The shirt came out soft and lovely. Sure, it came in a few days late because the printer’s servers went down, but we still love the design all the same. It even worked out that the shirt was set in UNLV colors!

Jon’s Graduation

A few weeks after Kelsea walked with her diploma, it was Jon’s turn. It was so sweet: his parents and brother flew from California to support him. Austin and I were especially over the moon because we’d watched him perched at our dining room table for five years groaning at his computer as he pushed through lab write-ups and online quizzes.

The morning of his graduation, Austin and I picked up Dunkin Donuts. Jon was too excited to eat them. He wanted to make sure he had everything ready. I adjusted the hood on his regalia, and we left twenty minutes early to ease his nervous jitters. Much like at Kelsea’s graduation, Jon separated from us to join his graduating class and Austin and I found seats with Jon’s family.

Jon graduated in Drexel’s gym, as I did a year ago. Austin and I sat in the same exact spot my friends and family sat for my graduation. I thought it was poetic, but Austin insisted it was the best spot to get a photo of Jon. Either way, it was so cool to watch the ceremony as a guest, rather then a member of the graduating class. The graduation for The School of Biomedical Engineering was much shorter than my Westphal College of Media Arts & Design last year. After we listened to the guest speaker talk about the advances she’s made in her field for breast cancer screening, Jon stood to cross the stage. He was beaming, and we were all so proud. We took a thousand photos and it was over before we knew it. He did it!

Jon’s shirt was the second I’d designed for graduation season since he’d graduate nearly a full month after Kelsea. His shirt was inspired by his personality, as well as funny things I’ve observed from him as his roommate of five years.

If there’s one thing you need to know about Jon, he’s always wearing headphones. He’s been that way since we first met freshman year — it also explains why he only hears every other thing I say. I knew I had to incorporate that, but it wasn’t enough to build a design fully. I wanted it to have a cute quote like Kelsea’s shirt.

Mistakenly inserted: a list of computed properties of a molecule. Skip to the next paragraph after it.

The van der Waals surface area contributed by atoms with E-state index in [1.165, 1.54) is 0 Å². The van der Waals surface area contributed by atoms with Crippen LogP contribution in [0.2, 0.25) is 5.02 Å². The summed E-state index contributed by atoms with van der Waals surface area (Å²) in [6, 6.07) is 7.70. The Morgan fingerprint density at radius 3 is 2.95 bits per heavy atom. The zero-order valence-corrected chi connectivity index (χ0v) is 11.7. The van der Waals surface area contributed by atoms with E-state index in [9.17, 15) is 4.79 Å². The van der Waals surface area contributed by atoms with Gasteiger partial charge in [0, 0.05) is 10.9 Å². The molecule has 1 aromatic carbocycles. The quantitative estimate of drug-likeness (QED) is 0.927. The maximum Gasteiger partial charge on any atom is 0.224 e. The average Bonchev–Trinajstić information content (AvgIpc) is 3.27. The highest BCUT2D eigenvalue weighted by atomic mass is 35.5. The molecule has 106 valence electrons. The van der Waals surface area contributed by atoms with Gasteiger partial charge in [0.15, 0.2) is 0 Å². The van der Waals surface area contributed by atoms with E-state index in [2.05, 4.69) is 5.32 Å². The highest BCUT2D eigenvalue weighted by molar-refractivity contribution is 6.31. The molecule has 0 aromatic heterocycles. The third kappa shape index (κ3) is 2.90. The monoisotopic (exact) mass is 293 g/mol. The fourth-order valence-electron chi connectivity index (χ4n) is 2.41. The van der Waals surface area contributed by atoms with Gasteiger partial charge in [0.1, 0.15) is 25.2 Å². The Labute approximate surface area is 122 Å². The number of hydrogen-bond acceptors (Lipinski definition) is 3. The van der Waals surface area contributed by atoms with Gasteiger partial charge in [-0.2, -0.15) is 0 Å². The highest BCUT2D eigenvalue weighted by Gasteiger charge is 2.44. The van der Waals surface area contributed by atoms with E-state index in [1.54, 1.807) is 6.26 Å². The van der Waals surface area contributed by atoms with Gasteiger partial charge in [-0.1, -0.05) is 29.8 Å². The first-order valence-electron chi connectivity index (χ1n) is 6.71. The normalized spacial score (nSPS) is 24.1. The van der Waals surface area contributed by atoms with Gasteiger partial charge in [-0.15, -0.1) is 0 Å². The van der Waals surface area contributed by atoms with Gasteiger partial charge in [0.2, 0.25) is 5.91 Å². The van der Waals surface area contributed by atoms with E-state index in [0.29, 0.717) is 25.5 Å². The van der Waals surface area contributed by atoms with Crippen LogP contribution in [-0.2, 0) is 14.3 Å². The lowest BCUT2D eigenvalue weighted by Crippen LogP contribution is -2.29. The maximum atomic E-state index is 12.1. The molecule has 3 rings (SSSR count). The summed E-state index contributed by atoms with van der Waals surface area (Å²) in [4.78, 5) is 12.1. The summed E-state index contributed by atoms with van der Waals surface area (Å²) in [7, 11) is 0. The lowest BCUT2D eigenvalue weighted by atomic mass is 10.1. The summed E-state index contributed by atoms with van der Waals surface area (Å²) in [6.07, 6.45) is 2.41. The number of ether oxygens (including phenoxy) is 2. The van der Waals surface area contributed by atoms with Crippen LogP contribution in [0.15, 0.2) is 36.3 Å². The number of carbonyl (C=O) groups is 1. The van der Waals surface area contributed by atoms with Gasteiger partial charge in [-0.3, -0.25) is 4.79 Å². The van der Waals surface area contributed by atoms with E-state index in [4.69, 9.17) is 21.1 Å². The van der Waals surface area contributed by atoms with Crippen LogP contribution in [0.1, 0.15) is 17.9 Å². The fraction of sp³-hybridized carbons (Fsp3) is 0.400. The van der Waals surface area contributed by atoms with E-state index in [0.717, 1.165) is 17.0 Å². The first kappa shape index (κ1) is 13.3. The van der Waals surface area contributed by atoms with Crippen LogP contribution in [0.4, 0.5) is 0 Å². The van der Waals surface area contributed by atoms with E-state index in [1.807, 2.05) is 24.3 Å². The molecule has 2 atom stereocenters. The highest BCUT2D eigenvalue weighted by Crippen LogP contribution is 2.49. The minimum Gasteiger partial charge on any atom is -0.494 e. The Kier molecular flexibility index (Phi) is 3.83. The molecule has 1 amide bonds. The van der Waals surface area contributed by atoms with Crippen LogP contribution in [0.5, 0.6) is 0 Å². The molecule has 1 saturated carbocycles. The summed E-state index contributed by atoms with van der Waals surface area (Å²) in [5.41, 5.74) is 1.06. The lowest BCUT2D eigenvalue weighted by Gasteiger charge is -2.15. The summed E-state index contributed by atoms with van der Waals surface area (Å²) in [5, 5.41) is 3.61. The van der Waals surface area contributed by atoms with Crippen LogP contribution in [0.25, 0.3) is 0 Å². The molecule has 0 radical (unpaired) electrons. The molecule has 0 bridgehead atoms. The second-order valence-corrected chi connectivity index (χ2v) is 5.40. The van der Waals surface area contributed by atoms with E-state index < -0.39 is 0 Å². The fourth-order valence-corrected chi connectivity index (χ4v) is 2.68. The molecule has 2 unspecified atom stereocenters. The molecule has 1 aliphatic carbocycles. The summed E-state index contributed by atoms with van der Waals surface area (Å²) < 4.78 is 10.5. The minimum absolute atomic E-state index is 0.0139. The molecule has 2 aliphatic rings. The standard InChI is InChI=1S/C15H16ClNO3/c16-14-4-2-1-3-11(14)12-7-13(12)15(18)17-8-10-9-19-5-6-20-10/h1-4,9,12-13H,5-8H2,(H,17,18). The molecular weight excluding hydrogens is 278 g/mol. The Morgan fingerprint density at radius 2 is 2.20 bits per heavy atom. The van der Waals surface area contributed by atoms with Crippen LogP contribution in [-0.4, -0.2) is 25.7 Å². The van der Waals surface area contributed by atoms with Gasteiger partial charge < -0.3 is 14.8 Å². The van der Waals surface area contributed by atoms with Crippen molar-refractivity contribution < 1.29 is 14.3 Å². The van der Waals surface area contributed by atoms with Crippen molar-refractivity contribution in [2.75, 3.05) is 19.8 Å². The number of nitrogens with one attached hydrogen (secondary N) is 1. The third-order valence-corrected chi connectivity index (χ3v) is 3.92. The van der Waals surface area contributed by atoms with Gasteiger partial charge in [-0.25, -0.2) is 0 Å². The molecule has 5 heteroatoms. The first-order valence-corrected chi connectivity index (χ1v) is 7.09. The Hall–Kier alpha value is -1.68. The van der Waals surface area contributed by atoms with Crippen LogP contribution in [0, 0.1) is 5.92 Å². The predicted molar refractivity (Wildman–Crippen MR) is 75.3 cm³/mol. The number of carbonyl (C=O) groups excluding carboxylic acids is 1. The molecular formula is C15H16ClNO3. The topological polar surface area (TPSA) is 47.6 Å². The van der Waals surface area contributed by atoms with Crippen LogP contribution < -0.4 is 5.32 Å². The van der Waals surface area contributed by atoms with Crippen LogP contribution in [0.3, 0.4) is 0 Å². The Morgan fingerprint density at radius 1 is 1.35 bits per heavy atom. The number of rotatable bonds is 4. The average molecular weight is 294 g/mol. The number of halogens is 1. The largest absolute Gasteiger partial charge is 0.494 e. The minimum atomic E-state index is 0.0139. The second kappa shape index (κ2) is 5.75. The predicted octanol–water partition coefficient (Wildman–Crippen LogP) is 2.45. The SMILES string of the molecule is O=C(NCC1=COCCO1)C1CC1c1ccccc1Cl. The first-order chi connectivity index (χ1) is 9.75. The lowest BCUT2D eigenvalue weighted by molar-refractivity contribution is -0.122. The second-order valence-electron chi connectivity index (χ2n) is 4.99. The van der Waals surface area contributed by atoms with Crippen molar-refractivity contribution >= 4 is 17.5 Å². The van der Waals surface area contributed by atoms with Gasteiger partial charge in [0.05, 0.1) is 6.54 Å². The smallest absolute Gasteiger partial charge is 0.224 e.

Austin, Jon, and I all settled on, “On a Roll,” as his quote. It was a clever nod to his unique habit of rolling every paper that comes in contact with his hands, contrasted by the visual of a rolled diploma. Jon rolls his receipts, gum wrappers, napkins, drier sheets, etc. It was the distinguishing factor that made this design special to him.

After I’d settled on the direction, I started to add elements that further solidify what I lovingly call a ‘Jon Puddle.’ It’s usually what emerges next to his computer while he’s studying for a midterm. It consists of a rolled napkin, a few rogue pumpkin seeds, tangled headphones (though he’s recently switched to cordless), and a couple discarded toothpicks. He always cleans up once the dust settles, but a new pile emerges once finals approach.

The color palette and execution of the design felt natural once I nailed my subject matter. Since Kelsea’s shirt had a palette that matched so seamlessly with her university’s branding, I wanted to do the same thing for Jon. I found a navy tri-blend shirt that was soft and blue enough to allude to Drexel University. From there, I sourced a white and goldenrod hue from the printer to ensure the colors appeared properly once the fabric was screen printed. I then started experimenting with line weight and illustrative styles to give the design a more ‘hand-made’ look. I wanted it to look sentimental and special rather than overly polished because the design is personal in nature. I referenced my stiff line drawing as a guide and transferred my drawing to Photoshop to merge my digital and illustrated typography.